Arguably the most prolific pop songwriting duo of the 20th century, John Lennon and Paul McCartney crafted some of the best known and most beloved tracks of all time as the major powerhouses behind the Beatles. Although each would go onto have successful solo careers — McCartney with Wings in the ‘70s and largely by himself thereafter and Lennon, along with wife Yoko Ono, helming politically charged outfits during his tragically short post-Beatles career — many insist they were never as good apart as they were together.
When boiled down to the basic status of “co-writers,” however, Lennon and McCartney aren’t so different from you and your writing partners. They dealt with many similar issues that, hopefully, won’t crop up too often in your own career, including copyright disputes, claims over who wrote what, and the public deifying one half over the other. It’s indisputable, however, that their combined power created a musical benchmark few other have risen to.
Although there are many, many lessons to learn from Lennon and McCartney’s songwriting partnership, here are three key takeaways that will get you and your present and future co-writers on the right track to crafting musical masterpieces.
When working with the endless options of vocal effects in today’s average digital audio workstation (DAW), it can be very tempting to go overboard. It’s like having a huge, free buffet in front of you — of course you’re going to want some of everything. But that doesn’t mean you need to put chocolate on pizza or eat four plates until you get sick. Several artists get away with large swaths of effects on their vocals. Look at Radiohead for example. Their seminal album Kid A opens with the song “Everything In Its Right Place,” in which singer Thom Yorke’s voice is reversed, looped, pitched up & down, and drenched in a variety of distorting effects. However, above all of those vocal FX lies Yorke’s clear human, emotive singing voice. So, when experimenting with effects like Radiohead, be on the lookout for these five signs that your vocals have too much processing.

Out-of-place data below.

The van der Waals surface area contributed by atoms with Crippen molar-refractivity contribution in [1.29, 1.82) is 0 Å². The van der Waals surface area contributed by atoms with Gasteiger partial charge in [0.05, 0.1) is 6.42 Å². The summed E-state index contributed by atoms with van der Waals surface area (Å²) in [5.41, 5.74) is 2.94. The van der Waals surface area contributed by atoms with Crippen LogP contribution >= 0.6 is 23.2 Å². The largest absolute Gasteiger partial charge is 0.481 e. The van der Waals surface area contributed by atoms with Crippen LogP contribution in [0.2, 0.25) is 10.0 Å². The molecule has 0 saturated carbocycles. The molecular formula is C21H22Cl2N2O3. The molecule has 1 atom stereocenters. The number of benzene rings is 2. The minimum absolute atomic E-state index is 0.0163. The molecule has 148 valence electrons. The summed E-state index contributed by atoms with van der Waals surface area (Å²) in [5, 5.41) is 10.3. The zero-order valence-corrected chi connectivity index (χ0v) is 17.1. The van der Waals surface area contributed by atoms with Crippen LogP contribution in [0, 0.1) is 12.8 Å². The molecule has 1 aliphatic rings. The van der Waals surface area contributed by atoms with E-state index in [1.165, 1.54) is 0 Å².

Whether you’re making pop, hip-hop, or EDM, chances are your music is going to include sub-bass. For those who aren’t familiar, sub-bass are low-pitched notes below approximately 60 Hz, and often go below the lowest frequencies that humans can actually hear. In other words, you often can’t hear sub-bass; rather, you feel it. For example, if you’re seeing a concert and the DJ builds to a drop, then the whole room starts vibrating with low frequencies, that is sub-bass. As electronic drums and midi instruments continue to play a bigger and bigger role in popular music, the use of sub-bass is becoming standard. But since humans often can’t actually hear frequencies that low, producers have to come up with ways to bring out the pitch. So, we compiled five secrets to making your sub-bass audible.
You’re probably used to drafting up fan-oriented Facebook posts and newsletters, but one hurdle many artists can’t surmount is how to give individual fans the attention they crave. After all, you’re busy marketing, promoting shows, booking tours, and, oh yeah, making music. At the end of the day, there’s no time or money left over for extensive chats with single fans on a regular basis.